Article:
[from MadeLoud, August 25, 2008]
For all the slings and arrows shot at 1970s pop and rock – not metal, not disco, not AM lite rock but actual straight-ahead pop and rock – it’s funny to see how well the supposedly lame relics of the era have survived. People like to talk about how The Clash, The Sex Pistols and The Ramones changed so many lives, but the facts don’t lie: Billy Joel, Rickie Lee Jones and Elton John are still around and kicking while their supposedly more credible punk and art-rock brethren have long since disappeared for one reason or another. If ever an argument need be made about which of popular appeal and critical acclaim carry more weight, the decade as a whole may end the discussion forever.
Not a throwback band per se – and don’t dare call them that – Dallas, TX-based Airline’s debut album Farewell Republica is at once a full amalgamation of so much of this strangely timeless music but somehow not anything exactly like any of the bands they so obviously borrow from. Hints of everything from David Bowie to James Taylor to Pink Floyd to Harvest-era Neil Young pepper the disc, yet the album never comes off as anything rehashed or recycled. Part of this may be the result of its scant 38-minute running time, but most of it stems from Republica’s adherence to those mighty and timeless principles that make any music great: tightly-crafted songs, lean arrangements and knowing when it’s time to go full-bore.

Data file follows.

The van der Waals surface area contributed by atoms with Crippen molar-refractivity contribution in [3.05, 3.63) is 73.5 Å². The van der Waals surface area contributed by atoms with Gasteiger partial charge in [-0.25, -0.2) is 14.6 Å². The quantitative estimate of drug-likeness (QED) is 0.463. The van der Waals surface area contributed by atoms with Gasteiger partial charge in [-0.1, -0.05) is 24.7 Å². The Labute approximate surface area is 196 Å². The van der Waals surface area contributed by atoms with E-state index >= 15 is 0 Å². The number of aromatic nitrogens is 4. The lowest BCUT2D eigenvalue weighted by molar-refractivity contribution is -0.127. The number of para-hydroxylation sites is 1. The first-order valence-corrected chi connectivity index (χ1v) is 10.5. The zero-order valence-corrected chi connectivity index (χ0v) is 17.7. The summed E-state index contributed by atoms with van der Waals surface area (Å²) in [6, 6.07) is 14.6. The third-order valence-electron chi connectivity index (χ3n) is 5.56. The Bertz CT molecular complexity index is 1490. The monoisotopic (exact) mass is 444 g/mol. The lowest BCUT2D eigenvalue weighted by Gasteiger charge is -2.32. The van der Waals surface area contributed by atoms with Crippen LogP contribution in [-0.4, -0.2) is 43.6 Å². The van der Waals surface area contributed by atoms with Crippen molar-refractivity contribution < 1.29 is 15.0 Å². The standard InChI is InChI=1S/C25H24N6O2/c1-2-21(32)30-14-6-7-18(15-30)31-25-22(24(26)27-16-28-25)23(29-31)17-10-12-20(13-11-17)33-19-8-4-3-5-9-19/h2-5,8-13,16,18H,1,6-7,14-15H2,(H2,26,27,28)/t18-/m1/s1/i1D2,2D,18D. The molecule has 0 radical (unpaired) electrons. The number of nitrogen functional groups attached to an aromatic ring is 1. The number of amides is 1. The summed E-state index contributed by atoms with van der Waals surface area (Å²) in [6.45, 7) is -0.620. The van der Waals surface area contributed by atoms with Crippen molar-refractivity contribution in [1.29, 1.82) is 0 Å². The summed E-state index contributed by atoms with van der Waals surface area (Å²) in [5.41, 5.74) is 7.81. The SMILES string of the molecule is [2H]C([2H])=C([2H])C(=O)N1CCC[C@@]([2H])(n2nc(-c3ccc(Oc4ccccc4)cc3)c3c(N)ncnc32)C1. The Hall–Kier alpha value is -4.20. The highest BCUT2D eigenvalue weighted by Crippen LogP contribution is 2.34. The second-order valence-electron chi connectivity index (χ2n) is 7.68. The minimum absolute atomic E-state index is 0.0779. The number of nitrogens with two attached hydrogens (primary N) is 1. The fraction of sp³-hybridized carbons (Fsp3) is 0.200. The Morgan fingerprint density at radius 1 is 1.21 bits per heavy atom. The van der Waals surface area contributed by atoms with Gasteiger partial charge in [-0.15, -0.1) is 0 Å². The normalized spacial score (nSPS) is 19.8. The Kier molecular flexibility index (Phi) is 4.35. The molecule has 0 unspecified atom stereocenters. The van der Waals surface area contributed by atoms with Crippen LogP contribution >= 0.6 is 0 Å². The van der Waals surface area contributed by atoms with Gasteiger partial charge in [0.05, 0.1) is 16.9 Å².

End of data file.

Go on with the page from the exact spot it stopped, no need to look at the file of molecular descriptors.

With its sometimes bizarre arrangements, almost indescribable melodies and vocalist/songwriter Rob Holley leading the way, it’s tempting to call this another take on the eccentric, schizo-pop format revived by the likes of Badly Drawn Boy (or the first two albums’ worth of Nelly Furtado). This would be a flawed statement, for starters because Airline are far more collaborative than any of those bizarre Damon Gough projects but more significantly because the expert touches at the console by Stuart Sikes actually put Farewell Republica closer to the work of a classic pop-leaning Brian Eno, be it the reverb-soaked melancholia of “Once in a Blue Moon” or staccato electric pianos that drive the particularly rocking and anthemic “Ulysses.” That’s not to say the songs are overtly weird – although some are, i.e. the drunken Beatles-esque dirge of “The Battle of Never Amount” – but Airline relies less upon blatant nonsense and more upon a continual sense of adventure, which is no small feat considering you could just as easily assume the album’s length and age were the same number.